(They can't, however, verbally assault bus drivers / police officers, or yell "Fire!" in a crowded theater, or directly incite violence, or disturb the peace at all hours of the night, or needlessly interrupt judicial / civil proceedings, or...point being: even in the US, the exercise of free speech comes with limits and responsibilities.)
Like publicans of yore banning rowdy drunks from the premises (which itself came with political / legal overtones; see https://www.amazon.ca/America-Walks-into-Bar-Speakeasies/dp/...), many owners of online spaces are deciding - as is well within their rights as owners of a private space - to ban users and groups who disproportionately degrade the experience for all others.
(This is my general surface-level opinion, without getting into discussions like https://gimletmedia.com/shows/reply-all/rnhzlo around the amplification of extreme voices by short-sighted metrics optimization, or debates on whether providing space for hateful voices effectively denies free speech to the targets of their hate, or explorations of the tradeoffs different open, democratic societies have made around hate speech.)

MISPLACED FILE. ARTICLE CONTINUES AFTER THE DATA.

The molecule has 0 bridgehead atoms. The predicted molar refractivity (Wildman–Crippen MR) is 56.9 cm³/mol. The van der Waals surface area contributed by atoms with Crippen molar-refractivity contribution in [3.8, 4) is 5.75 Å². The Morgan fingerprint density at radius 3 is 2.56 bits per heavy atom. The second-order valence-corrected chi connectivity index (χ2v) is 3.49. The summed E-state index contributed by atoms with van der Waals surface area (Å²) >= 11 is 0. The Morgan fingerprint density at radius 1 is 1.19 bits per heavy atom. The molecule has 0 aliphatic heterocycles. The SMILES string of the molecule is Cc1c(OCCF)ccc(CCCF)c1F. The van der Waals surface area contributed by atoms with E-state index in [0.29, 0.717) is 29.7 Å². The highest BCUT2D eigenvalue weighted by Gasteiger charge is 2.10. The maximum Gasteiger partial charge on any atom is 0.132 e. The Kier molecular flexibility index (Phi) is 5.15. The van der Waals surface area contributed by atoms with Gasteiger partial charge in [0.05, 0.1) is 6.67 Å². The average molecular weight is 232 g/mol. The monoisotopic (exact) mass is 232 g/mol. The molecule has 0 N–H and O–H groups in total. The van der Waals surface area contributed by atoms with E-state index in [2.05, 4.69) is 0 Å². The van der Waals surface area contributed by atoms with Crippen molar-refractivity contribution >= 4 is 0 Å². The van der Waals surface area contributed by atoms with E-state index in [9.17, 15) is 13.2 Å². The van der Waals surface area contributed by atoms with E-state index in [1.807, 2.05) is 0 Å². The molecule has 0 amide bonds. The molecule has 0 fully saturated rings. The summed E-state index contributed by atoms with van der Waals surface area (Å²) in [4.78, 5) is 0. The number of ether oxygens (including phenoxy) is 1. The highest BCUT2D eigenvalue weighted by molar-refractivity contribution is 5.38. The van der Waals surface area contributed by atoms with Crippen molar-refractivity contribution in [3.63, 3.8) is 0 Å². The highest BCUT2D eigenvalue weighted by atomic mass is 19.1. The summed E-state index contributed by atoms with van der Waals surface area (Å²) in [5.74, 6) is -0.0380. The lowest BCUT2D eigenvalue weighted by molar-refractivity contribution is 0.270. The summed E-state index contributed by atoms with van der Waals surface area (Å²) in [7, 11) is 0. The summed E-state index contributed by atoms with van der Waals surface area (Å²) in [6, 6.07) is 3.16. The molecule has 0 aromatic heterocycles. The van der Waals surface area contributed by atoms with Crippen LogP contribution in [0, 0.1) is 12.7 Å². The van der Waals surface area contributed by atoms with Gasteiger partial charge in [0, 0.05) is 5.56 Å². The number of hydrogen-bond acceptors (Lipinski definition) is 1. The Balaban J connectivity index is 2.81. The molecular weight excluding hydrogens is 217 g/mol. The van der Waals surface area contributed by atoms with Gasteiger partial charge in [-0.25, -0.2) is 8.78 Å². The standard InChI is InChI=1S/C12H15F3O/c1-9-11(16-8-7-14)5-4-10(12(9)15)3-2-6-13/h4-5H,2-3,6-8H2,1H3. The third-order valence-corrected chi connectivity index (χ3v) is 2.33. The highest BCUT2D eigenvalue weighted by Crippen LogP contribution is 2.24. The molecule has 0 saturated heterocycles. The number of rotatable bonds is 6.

There's also potentially an assumption here that free speech is overall reduced through restrictions on it. As a thought experiment: suppose that, within a society of _n_ people, some small _k_ of them are "louditarians": they believe that part of the right to free speech is the inalienable right to speak as "loudly" as possible (for whatever value of "loud" matters over various media) so that no one else can effectively speak. This raises a few difficult questions:
1) To what degree the free speech rights of louditarians and non-louditarians mutually exclusive?
2) If you were a non-louditarian in this society, what would you do?
3) If you had control over this society, would you let the louditarians speak? Would you limit their speaking rights?
My general position here:
1) Almost entirely: when louditarians speak, they prevent the effective exercise of free speech rights by non-louditarians; non-louditarians can only meaningfully have free speech if louditarians are carefully managed.